“Last year, amidst the onset of a global pandemic and mounting urgency related to solving the ocean’s greatest challenges, we received unprecedented demand for the Ocean Solutions Accelerator,” said the accelerator’s co-founder, Craig Dudenhoeffer. “It became clear to us that now more than ever, ocean tech startups need powerful community support, mentorship and access to those unique opportunities that truly propel their businesses. We decided to double our efforts and run two accelerator cohorts in 2021 in order to support 21 incredible innovators.”
Last year’s cohort included companies creating robotic fish, kelp-based foods, artificial reefs, aquaculture animal feed and other interesting and potentially breakthrough products. But one thing they all have in common with each other and those from previous years is they are nearly all very early stage.
Having a prototype and taking on a big problem or market is a great start, but it’s also where a lot of startups wash out. Companies like Coral Vita have powered through repeated disasters (in their case hurricanes and of course the pandemic) to raise money and move toward scaling up.
But others in the sadly undervalued conservation space still have a long road ahead before VCs think it’s worth taking a risk on them. Few check writers will see the problems and potential solutions up close and personal and make a personal connection with the driven and occasionally idealistic young founders, but those that I saw do that in Alaska were convinced.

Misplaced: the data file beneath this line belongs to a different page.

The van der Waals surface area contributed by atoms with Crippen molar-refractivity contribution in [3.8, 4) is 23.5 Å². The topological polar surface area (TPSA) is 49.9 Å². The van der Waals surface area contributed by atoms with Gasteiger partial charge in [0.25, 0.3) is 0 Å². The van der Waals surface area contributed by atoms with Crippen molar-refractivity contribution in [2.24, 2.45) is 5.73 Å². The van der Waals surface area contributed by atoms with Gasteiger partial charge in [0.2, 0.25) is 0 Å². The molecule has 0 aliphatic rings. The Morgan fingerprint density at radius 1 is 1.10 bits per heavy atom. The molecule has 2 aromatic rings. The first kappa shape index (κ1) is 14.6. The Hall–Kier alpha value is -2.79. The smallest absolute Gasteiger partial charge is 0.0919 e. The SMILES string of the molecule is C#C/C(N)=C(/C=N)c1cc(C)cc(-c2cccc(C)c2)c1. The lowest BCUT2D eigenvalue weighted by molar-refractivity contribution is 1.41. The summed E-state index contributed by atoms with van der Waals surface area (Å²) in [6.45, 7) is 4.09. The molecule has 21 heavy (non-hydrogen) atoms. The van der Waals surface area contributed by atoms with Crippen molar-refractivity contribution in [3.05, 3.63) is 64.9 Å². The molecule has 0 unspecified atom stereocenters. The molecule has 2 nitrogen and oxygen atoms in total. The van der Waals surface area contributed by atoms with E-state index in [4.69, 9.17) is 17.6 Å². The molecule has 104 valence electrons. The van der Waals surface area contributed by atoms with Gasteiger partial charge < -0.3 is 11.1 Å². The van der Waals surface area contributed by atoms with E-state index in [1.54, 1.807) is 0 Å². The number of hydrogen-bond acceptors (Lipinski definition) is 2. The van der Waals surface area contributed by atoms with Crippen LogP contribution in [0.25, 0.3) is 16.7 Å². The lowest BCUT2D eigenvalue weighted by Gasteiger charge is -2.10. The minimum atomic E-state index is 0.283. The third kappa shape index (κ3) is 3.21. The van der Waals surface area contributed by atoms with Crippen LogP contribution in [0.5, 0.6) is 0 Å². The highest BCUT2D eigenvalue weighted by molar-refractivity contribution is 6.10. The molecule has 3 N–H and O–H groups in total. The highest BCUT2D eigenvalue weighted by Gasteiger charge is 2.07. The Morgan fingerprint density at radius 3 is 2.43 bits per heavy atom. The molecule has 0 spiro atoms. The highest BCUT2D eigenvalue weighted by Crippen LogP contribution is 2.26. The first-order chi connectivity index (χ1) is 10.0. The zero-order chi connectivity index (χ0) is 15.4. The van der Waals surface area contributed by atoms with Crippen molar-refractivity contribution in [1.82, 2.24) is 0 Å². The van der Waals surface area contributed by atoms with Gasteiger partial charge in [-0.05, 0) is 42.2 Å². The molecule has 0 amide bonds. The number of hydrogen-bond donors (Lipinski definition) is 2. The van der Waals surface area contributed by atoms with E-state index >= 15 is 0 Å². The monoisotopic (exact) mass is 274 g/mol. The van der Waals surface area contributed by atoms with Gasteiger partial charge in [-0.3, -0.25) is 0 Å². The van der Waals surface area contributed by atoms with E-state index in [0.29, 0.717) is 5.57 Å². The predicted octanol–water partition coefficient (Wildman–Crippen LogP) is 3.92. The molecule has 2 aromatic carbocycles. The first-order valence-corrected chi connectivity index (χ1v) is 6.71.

This year the accelerator will have two sequential cohorts, an early-stage one in June for pre-seed companies and another in September for those that have raised a seed or A round and have “a strong MVP.” Applications for both are open until April 12th, with 21 spots available. That’s Monday, so better get to it.
“In expanding to two accelerator programs this year, we’re now able to provide highly curated content and tailored support to serve our entrepreneurs and meet them exactly where they’re at in their unique journeys to addressing our most critical ocean challenges,” said Dudenhoeffer.
While the organization is still small and the accelerator a relatively straightforward affair, the space that they are in is expanding and gaining credit among investors. Renewed attention and funding on climate change, ecological stewardship and alternative energy sources from the new Biden administration change the equations for startups and services in related industries; all of a sudden an idea that seemed wild a couple years ago makes perfect sense. With luck that means a bit of wind in the sails of entrepreneurs trying to save the world.
CaptivateIQ, which has developed a no-code platform to help companies design customized sales commission plans, has raised $46 million in a Series B round led by Accel.
Existing backers Amity, S28 Capital, Sequoia, and Y Combinator also participated in the financing, which brings the San Francisco-based company’s total raised to $63 million since its 2017 inception.
CaptivateIQ must be doing something right. Its revenue has grown 600% year-over-year. To date, it has processed over $2 billion in commissions on its platform across hundreds of enterprise customers including Affirm, TripActions, Udemy, Intercom, Newfront Insurance and JMAC Lending.